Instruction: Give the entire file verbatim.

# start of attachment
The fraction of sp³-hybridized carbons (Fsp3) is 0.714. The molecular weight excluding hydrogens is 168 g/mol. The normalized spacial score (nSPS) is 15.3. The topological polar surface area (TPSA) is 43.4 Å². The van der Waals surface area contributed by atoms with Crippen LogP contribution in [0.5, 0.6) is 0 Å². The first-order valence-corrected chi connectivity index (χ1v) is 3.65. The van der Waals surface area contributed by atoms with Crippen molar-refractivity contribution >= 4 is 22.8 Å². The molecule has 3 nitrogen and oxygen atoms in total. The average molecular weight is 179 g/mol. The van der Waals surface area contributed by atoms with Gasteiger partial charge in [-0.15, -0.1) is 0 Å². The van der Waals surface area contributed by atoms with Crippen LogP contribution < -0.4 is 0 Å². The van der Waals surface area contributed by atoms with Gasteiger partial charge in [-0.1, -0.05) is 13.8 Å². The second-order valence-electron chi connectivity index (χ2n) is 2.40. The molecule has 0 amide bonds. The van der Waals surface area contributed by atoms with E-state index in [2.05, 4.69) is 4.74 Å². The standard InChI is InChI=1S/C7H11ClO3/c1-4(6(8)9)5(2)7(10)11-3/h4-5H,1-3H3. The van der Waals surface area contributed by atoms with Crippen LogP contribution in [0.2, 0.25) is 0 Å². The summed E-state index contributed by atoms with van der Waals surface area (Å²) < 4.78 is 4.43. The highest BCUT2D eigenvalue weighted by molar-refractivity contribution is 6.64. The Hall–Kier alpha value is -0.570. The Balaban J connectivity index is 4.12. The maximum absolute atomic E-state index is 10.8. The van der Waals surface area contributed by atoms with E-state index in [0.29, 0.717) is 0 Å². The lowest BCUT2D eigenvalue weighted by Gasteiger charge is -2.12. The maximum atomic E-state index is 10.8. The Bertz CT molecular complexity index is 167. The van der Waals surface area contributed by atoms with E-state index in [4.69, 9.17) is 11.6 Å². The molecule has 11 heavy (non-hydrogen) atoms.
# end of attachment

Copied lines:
The fraction of sp³-hybridized carbons (Fsp3) is 0.714. The molecular weight excluding hydrogens is 168 g/mol. The normalized spacial score (nSPS) is 15.3. The topological polar surface area (TPSA) is 43.4 Å². The van der Waals surface area contributed by atoms with Crippen LogP contribution in [0.5, 0.6) is 0 Å². The first-order valence-corrected chi connectivity index (χ1v) is 3.65. The van der Waals surface area contributed by atoms with Crippen molar-refractivity contribution >= 4 is 22.8 Å². The molecule has 3 nitrogen and oxygen atoms in total. The average molecular weight is 179 g/mol. The van der Waals surface area contributed by atoms with Gasteiger partial charge in [-0.15, -0.1) is 0 Å². The van der Waals surface area contributed by atoms with Crippen LogP contribution < -0.4 is 0 Å². The van der Waals surface area contributed by atoms with Gasteiger partial charge in [-0.1, -0.05) is 13.8 Å². The second-order valence-electron chi connectivity index (χ2n) is 2.40. The molecule has 0 amide bonds. The van der Waals surface area contributed by atoms with E-state index in [2.05, 4.69) is 4.74 Å². The standard InChI is InChI=1S/C7H11ClO3/c1-4(6(8)9)5(2)7(10)11-3/h4-5H,1-3H3. The van der Waals surface area contributed by atoms with Crippen LogP contribution in [0.2, 0.25) is 0 Å². The summed E-state index contributed by atoms with van der Waals surface area (Å²) < 4.78 is 4.43. The highest BCUT2D eigenvalue weighted by molar-refractivity contribution is 6.64. The Hall–Kier alpha value is -0.570. The Balaban J connectivity index is 4.12. The maximum absolute atomic E-state index is 10.8. The van der Waals surface area contributed by atoms with E-state index in [0.29, 0.717) is 0 Å². The lowest BCUT2D eigenvalue weighted by Gasteiger charge is -2.12. The maximum atomic E-state index is 10.8. The Bertz CT molecular complexity index is 167. The van der Waals surface area contributed by atoms with E-state index in [4.69, 9.17) is 11.6 Å². The molecule has 11 heavy (non-hydrogen) atoms.